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This image of Ganymede, one of Jupiter’s moons, was taken by NASA’s Juno spacecraft using its JunoCam imager during a flyby on June 7, 2021. This flyby brought Juno closer to Ganymede than any other spacecraft had been in over two decades, at a distance of 645 miles (1,038 kilometers) from the moon’s surface.
The image is a preliminary result, captured through JunoCam’s green filter. Juno is a spin-stabilized spacecraft, rotating at a rate of 2 revolutions per minute, and JunoCam has a fixed field of view. To create this image, the camera took separate strips as Ganymede passed through its field of view, using red, green, and blue filters. These strips need to be stitched together, and colors aligned to produce the final image.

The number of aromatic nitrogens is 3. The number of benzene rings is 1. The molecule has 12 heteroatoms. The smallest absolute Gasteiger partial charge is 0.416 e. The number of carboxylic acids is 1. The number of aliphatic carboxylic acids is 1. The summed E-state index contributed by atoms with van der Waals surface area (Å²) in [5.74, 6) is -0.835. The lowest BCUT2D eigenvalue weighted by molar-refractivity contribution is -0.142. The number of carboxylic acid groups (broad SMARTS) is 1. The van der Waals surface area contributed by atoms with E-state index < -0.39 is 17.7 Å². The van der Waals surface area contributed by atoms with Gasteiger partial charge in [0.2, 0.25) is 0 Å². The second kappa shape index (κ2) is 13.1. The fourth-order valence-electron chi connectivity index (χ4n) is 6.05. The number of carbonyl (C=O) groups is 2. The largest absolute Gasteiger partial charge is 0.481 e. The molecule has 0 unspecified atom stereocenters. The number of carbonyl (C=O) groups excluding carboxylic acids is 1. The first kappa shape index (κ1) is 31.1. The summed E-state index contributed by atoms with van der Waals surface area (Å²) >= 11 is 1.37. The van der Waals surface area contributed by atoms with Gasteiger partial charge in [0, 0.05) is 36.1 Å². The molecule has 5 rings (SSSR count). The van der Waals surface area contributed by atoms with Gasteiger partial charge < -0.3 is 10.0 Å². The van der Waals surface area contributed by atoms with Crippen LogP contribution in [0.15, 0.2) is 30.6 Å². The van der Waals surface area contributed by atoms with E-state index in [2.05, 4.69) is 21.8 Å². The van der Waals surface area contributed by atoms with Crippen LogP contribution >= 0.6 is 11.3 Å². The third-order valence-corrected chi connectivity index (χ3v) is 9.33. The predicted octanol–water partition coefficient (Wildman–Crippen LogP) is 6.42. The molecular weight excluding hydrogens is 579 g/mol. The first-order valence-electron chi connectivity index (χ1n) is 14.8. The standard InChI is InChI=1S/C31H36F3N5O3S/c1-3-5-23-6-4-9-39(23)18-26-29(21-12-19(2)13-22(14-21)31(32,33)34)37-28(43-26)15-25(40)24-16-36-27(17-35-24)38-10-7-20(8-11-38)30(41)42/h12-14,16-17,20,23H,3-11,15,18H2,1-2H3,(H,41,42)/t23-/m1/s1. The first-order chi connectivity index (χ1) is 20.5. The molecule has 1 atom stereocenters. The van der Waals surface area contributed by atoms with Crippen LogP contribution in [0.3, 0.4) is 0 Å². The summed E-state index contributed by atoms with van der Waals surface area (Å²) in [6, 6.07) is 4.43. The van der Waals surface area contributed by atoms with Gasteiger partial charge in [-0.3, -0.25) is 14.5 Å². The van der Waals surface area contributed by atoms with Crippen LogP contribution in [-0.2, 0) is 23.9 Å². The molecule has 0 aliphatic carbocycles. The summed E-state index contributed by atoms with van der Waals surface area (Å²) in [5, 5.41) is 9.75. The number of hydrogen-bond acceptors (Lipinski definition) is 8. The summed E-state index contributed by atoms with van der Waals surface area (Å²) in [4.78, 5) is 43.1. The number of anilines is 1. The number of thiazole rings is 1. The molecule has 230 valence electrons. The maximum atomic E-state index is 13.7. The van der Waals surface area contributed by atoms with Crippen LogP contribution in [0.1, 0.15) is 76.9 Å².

At the time this preliminary image was created, the necessary “spice kernels” (data for precise observation geometry) and the image strips from the red and blue filters were not yet available. When these data are incorporated, the seams in the image will disappear, and a complete, colorful image of Ganymede will be generated.
Close-up of the Jovian moon Ganymede by the NASA Juno spacecraft.